Paranormal experts have been quick to point out that the ghosts that haunt the USS Midway are not to be feared, though. The haunted crew aboard the Midway aren’t those who perished on the boat and roam the vessel like lost souls, but instead, they came back to serve on it after they left the mortal realm. Their sense of camaraderie and love for the ship, as well as their crewmates, makes them a welcome guest aboard it.
Star of India
The oldest working sailing ship, the Star of India (formerly known as the Euterpe) is no stranger to its share of supernatural phenomena. Named after the Greek goddess of singing and dancing, the Euterpe was seemingly doomed from the start. Its first voyage to India was met with a collision and a mutiny. Its second? It was so stressful, the captain perished not long after it limped into its port of call.
Sadly, many sailors who worked aboard the Euterpe passed away, as being a deckhand was no easy job. Drownings were quite commonplace, as were serious illnesses and diseases. One of the ship’s youngest ghosts was a stowaway by the name of John Campbell. Not long after he was discovered, he fell from one of the masts and died three days later from his injuries. It’s purported that if you stand close to the mast from which he fell, you can sometimes feel his cold hand grasping your arm. The Star of India, like the Steam Ferry Berkeley, is part of the Maritime Museum of San Diego.
Julian Pioneer Cemetery
The story of the Julian Pioneer Cemetery (Julian, CA) is a heartbreaking one, but it’s also one that lends to quite a few supernatural sightings on its grounds. Back when the gold rush was in full swing, pioneers came from across the country to see if they could stake their claim of the treasure. Sadly, the reality of the situation was far worse than the fantasy lives they dreamed of, and many of them perished from disease, alcoholism, and even during childbirth.
These days, the old mining cemetery is very old and somber, and it carries the weight of all of the lives lost during the gold rush period. Visitors to it often report that they have spied a ghostly apparition weaving through the tombstones, further reinforcing the notion that this is one of the most haunted places in San Diego. And according to first-hand accounts, one of these entities is none other than the town’s founder, Drury Bailey.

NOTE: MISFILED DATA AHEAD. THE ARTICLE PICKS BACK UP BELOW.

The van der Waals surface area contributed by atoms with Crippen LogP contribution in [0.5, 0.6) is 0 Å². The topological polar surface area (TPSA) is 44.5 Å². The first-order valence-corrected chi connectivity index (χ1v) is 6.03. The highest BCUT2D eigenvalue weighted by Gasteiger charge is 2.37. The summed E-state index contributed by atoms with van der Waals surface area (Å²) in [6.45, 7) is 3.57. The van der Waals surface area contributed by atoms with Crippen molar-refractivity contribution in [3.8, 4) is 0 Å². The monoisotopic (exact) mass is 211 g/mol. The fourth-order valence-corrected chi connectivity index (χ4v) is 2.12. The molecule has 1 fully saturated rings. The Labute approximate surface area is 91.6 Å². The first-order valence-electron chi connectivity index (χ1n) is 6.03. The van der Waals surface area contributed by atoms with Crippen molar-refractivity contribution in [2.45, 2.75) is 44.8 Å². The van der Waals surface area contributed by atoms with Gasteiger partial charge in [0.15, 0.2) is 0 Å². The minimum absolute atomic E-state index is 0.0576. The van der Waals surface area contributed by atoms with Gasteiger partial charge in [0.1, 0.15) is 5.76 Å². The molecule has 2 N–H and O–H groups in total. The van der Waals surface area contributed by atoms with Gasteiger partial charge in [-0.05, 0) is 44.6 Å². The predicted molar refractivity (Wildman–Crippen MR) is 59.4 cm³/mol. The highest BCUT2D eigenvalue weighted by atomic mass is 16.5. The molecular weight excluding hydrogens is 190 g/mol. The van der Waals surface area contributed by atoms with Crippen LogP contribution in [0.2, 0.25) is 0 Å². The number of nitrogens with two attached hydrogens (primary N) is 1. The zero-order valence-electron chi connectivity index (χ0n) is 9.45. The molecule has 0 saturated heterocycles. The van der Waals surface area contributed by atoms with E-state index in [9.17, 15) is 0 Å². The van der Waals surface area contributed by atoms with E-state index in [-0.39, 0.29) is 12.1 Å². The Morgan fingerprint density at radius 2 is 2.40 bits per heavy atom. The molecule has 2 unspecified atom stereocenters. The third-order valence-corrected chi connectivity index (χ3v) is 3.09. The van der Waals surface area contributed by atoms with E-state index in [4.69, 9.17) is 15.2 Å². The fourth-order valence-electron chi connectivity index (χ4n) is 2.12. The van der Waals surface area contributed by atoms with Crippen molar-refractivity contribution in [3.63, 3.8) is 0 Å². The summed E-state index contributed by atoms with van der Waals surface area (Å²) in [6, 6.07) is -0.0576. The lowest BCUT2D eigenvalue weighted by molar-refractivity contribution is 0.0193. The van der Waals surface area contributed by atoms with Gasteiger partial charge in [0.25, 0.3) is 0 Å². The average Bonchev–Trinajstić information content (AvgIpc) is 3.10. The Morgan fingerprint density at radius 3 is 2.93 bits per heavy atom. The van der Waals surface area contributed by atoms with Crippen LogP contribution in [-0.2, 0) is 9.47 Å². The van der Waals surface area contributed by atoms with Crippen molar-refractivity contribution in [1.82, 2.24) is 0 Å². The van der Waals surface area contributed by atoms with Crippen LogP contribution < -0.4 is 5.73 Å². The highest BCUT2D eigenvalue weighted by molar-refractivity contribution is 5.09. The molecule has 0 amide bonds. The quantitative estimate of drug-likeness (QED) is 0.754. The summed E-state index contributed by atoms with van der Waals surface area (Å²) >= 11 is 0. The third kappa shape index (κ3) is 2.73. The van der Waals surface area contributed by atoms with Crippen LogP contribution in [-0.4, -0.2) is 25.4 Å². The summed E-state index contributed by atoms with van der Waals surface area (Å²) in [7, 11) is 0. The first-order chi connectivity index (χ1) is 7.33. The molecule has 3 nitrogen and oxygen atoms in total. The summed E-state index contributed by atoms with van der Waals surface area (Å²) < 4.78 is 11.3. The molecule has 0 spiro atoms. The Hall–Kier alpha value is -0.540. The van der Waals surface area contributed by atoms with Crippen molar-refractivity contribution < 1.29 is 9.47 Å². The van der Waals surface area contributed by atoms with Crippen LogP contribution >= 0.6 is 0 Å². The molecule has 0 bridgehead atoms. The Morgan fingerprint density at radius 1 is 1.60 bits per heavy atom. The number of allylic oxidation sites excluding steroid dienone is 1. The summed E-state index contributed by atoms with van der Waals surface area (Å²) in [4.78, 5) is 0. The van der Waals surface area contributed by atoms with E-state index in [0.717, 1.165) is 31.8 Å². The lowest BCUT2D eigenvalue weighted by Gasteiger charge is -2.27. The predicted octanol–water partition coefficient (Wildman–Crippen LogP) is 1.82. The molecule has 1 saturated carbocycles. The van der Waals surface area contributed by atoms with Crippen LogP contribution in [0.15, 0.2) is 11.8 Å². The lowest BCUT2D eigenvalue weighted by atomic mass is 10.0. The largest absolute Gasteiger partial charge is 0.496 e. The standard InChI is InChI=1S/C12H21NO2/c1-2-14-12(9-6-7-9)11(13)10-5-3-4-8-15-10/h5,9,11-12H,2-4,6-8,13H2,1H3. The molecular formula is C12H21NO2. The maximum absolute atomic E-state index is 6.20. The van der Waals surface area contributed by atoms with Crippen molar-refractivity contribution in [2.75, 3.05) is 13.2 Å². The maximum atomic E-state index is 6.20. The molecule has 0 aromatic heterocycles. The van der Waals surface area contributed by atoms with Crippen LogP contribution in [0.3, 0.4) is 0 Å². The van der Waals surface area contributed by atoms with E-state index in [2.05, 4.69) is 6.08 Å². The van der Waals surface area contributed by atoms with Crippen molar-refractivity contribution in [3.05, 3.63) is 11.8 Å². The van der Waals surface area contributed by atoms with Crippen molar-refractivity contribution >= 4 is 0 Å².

Villa Montezuma Museum
The Villa Montezuma Museum (1925 K St. in Sherman Heights) is arguably the most haunted location in the entire city, making it one of the best places to go in San Diego for a ghost sighting. Crafted in the distinct style of Queen Anne architecture, it was built in 1887 for an English Renaissance man by the name of Jesse Shepard. Surprisingly, he abandoned the mansion only one year later. Evidently, after finding himself living in a haunted house, San Diego was no longer his preferred city.
As it turned out, he was responsible for the events that drove him away from his home. One of his hobbies included holding séances, and passersby noted that they could hear full orchestras playing in his house — even when he was all alone! One of the ghosts that loiter at the Villa Montezuma Museum today is allegedly a man who had bought the house after Shepard moved out. Soon after, he hanged himself from the second-floor observatory.
A Haunting and Enchanted City
There’s no shortage of mysterious happenings here in San Diego, and its vast and rich history only contributes to its intrigue. The sheer amount of spooky evidence makes it difficult for even staunchest cynics to refute the presence of specters, ghosts, and supernatural beings within our city limits. However, despite all of the eerie phenomena found here, we can all agree that there’s no place in the world like San Diego — and the true spirit of the city can easily be found in the heart of each and every one of the wonderful people who call it home.
About the author: When Karyl Trejo isn’t writing articles about health and fitness, you can find her hanging out with her husband and two cats on the beautiful Central Coast of California, chipping away at her next science fiction novel. If you want to hit her up for her favorite chocolate chip cookie recipe or swap running tips with her, you can find her LinkedIn here.